Hemorrhagic sucking blisters

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Two otherwise healthy and full-term babies came to our observation for bullous hemorrhagic skin lesions involving in the first newborn the right hand and in the second one the left wrist (Fig. 1, 2). No other skin abnormalities were detected. Pregnancies had been uneventful and deliveries were uncomplicated.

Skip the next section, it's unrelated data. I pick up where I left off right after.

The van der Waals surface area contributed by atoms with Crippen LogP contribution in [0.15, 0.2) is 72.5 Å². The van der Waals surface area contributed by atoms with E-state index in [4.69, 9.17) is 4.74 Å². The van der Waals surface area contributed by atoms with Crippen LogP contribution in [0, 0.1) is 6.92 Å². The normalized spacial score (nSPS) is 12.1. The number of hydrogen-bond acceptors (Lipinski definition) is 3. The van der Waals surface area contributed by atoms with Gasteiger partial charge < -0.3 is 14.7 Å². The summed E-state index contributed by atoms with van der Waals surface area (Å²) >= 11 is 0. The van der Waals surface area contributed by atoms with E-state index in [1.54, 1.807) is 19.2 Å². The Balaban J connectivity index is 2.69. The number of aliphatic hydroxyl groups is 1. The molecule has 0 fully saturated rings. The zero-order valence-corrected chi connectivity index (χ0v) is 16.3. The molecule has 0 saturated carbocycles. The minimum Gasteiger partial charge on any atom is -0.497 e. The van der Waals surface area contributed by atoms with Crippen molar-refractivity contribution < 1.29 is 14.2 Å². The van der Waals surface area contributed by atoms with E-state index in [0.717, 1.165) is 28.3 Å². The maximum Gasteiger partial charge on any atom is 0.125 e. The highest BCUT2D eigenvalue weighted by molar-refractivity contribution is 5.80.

On physical examination the first newborn had a 5 mm in size, tense, blood blister on the dorsal aspect of the 3rd finger and, on the 4th finger, a 5 mm in size erosion and a 2.5 mm blood crust (Fig. 1); the second newborn had a 7 x 5 mm blister on the radial aspect of the wrist (Fig. 2). In both the newborns the rest of the physical examination was normal and the laboratory investigations ruled out maternal and/or neonatal infections. All lesions completely resolved after about 4 days without any treatment. The absence of lesions in other body regions, the timing of onset, and the rapid regression of the blisters in combination with the otherwise well appearance of the neonates were highly suggestive of hemorrhagic neonatal sucking blisters.

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